As I went through the negotiation of both the fences, I realised that the book I'd read earlier in the year was incredibly helpful. So helpful that I listened to the audio version and also did a course.
It's a book by Chris Voss, called “Never split the difference”. In that, he covers a fair bit, as you'd expect, but I couldn't remember it all. Which is why I'm hanging on to just one point, and it's called “sounds like”.
You're not being served coffee on time. The easy way is to complain, possibly rant a bit. Instead, let's use the “sounds like”. You say to the waitress, “sounds like it's been a really rough day”. What do you think she's going to do next? Yes, exactly.
You're the only one who's even considered the nightmare she's going through. She's going to tell you how rough her day has been, and then she's going to ask you about whether you're waiting on something. Of course, you are, but at that moment you magically got pushed to the front of the line.
Or take, for example, someone is upset with you.
Maybe it's a client, or perhaps it's just a discussion with your spouse. And as they tell you what's bothering them, you say, “Sounds like we didn't do what you expected. Or “sounds like keeping the glass on the sofa gets you bugged at me”. In almost every situation, you're reflecting precisely how the other person feels.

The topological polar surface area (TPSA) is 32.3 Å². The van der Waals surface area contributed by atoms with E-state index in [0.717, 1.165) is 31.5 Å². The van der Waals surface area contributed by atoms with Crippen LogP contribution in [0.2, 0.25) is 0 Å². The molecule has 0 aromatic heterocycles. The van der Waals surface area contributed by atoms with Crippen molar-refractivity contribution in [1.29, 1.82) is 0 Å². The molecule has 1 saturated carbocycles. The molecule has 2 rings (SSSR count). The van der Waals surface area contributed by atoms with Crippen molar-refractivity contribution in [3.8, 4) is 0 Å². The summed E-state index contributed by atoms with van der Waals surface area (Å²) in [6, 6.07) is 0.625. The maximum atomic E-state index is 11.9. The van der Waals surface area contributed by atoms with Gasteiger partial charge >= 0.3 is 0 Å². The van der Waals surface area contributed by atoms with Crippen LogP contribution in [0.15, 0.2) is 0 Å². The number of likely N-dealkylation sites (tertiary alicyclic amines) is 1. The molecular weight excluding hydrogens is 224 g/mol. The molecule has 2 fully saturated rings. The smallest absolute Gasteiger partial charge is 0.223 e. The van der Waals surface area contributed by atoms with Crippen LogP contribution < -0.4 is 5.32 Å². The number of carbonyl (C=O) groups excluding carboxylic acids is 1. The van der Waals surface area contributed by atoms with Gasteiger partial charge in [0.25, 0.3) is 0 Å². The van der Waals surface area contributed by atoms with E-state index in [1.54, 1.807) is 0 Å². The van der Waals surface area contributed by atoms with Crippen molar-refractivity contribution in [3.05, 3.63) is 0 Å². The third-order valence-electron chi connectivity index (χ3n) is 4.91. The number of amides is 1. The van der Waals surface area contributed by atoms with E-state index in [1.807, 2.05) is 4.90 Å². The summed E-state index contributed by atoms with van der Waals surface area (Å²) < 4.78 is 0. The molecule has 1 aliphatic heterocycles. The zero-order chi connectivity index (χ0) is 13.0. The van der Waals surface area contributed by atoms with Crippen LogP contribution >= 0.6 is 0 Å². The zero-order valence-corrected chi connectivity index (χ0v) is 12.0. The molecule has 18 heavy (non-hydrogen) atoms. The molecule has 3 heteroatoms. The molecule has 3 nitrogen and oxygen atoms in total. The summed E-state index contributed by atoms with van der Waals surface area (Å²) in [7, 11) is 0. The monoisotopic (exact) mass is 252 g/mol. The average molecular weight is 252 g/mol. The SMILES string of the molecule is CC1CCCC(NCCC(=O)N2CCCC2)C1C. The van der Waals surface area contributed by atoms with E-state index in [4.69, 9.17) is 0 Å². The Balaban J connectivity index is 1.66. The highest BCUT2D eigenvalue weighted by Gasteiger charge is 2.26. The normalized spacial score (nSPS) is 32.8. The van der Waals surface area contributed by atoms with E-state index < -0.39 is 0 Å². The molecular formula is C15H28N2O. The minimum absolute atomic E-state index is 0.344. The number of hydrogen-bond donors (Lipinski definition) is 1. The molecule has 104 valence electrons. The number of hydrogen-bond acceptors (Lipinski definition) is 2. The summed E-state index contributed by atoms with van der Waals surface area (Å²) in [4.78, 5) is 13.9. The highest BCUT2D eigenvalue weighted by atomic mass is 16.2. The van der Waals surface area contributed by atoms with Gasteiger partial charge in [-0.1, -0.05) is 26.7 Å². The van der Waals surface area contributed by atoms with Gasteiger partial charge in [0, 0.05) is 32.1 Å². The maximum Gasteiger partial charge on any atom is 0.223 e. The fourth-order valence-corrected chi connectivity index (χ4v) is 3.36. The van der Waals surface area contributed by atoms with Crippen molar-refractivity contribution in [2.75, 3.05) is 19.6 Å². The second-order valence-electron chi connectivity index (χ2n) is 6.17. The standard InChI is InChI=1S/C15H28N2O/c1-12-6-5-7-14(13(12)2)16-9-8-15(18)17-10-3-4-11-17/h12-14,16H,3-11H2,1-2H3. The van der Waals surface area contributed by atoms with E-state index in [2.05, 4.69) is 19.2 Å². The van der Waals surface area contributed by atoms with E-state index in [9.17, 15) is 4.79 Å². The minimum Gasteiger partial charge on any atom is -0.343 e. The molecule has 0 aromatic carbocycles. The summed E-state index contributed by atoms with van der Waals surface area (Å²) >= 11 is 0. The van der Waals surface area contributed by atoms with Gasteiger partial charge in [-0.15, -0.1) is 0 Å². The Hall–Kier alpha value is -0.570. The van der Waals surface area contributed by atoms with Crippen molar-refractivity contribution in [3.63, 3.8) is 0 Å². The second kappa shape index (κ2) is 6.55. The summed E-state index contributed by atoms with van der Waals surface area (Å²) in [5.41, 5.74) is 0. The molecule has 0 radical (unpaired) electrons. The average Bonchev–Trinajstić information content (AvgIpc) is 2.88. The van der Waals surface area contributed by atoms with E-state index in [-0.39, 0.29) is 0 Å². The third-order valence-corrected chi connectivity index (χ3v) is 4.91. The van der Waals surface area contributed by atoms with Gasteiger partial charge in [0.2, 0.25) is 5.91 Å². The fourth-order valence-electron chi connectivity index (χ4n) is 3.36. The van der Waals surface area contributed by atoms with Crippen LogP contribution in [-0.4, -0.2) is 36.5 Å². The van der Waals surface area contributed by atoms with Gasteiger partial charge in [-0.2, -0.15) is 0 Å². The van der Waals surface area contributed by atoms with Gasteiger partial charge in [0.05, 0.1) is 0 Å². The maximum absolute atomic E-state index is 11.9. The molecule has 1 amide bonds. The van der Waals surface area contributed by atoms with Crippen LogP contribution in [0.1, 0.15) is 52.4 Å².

And because you're slightly vague about it, they don't feel like you're pinning them down. “Sounds like” doesn't feel like an accusation. It sure feels like you want to fix things and need to know what to do next.
The negotiations went well.
I used “sounds like” a lot, among other things. But in every formal negotiation situation, I went in prepared. It's the unexpected situations that took me by surprise. And it's been a goal to stop for a second, then pull out the “sounds like” and see where it goes.
I believe that we continue to practice confrontation almost all the time, rather than negotiation. And it's not like confrontation doesn't get results.
In some cases, it may well be the only way to go. But there's a sense of lopsidedness when the confrontation comes to the fore. My father-in-law, seeing the slight idiocy of the situation, decided to sidestep the confrontation. He didn't use “sounds like”, but he could have done just that.